IOC says talks on Saudi women are ongoing
LONDON - The Associated Press
International Olympic Committee President Jacques Rogge says he is ‘cautiously optimistic’ about Saudi women participating to the 2012 London Olympics.
The IOC is optimistic about ongoing talks with Saudi Arabia on sending women to the Olympics despite reports the ultraconservative Muslim kingdom reversed its pledge to send female athletes to the London Games.
Saudi leaders have been under pressure to end the practice of sending all-male teams to international competitions. A report in a Saudi-owned newspaper said this week that no female athletes have qualified for the Olympics and no women will be included on the team which will be competing in equestrian, athletics, and weightlifting.
“We are still talking to the Saudi NOC (national Olympic committee) and remain confident of a positive outcome,” the International Olympic Committee said in a statement to The Associated Press yesterday.
IOC President Jacques Rogge told the AP last week that he was “cautiously optimistic” the Saudis would include women but he could not “guarantee it 100 percent.”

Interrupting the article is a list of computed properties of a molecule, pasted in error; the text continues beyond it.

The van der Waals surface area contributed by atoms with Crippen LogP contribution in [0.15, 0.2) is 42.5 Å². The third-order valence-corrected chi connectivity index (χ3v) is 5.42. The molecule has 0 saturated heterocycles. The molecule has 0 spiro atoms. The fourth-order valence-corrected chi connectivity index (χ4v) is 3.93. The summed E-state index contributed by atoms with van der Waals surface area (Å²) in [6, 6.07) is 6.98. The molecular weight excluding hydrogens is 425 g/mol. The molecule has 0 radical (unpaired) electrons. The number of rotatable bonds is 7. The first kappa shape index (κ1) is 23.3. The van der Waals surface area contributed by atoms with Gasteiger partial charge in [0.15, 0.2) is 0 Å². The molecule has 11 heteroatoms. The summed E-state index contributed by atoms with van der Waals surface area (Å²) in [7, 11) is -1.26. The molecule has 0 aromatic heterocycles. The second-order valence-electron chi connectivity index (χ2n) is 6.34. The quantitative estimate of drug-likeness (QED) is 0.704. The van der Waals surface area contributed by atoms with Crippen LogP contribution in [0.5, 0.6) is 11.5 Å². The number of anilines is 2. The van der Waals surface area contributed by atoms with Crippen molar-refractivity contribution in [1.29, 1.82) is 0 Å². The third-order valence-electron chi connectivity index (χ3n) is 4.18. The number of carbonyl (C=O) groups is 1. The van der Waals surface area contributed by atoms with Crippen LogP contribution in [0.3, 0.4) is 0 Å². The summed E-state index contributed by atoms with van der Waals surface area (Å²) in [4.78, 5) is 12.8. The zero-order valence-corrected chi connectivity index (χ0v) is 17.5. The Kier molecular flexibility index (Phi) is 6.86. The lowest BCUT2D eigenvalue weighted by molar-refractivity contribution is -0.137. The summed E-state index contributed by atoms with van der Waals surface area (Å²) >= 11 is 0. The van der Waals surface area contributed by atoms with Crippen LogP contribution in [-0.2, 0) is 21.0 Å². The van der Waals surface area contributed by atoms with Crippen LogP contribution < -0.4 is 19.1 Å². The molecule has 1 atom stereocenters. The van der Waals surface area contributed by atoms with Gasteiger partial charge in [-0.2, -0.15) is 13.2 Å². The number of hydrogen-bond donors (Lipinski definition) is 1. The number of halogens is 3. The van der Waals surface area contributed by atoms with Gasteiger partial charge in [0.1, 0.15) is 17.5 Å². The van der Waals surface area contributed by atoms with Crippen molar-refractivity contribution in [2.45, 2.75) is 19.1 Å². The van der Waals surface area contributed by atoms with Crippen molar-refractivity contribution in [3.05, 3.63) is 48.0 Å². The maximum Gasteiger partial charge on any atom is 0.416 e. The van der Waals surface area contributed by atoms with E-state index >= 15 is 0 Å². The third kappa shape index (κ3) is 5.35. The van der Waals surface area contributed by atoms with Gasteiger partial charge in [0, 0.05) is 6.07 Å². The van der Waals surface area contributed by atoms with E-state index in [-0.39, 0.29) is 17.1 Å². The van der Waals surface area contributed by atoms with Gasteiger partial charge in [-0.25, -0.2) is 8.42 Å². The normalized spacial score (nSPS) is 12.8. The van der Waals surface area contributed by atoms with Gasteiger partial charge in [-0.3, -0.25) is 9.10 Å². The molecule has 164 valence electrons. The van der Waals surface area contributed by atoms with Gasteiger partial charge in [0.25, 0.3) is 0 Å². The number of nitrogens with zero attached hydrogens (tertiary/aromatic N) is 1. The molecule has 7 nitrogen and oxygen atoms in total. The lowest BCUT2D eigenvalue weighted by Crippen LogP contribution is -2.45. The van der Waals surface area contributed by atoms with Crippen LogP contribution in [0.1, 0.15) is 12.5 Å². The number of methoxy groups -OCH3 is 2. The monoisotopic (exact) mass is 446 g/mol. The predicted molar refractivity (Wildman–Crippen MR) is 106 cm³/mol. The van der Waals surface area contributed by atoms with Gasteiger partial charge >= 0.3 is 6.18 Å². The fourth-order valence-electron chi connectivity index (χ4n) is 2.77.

Human Rights Watch said this week’s announcement in the pan-Arab daily newspaper Al-Sharq al-Awsat - an important media tool for Saudi rulers - suggests Saudi Arabia will not send any women to London.
The rights group urged the IOC to bar the country from participating for violating the equality rules in the Olympic Charter.
The Saudi Embassy in London has said that women who qualify will be allowed to compete.
An unidentified Saudi official told Al-Sharq al-Awsat newspaper that there is no “female team taking part in the three fields” men qualified to compete in London. He also said no female athlete had taken part in qualifying events in Saudi Arabia, which severely restricts women in public life. Women practice sports in the kingdom, including playing in clandestine football and basketball leagues.
Qatar and Brunei, two other countries that have never sent a female athletes to Olympics, are expected to include women on their teams for the London Games.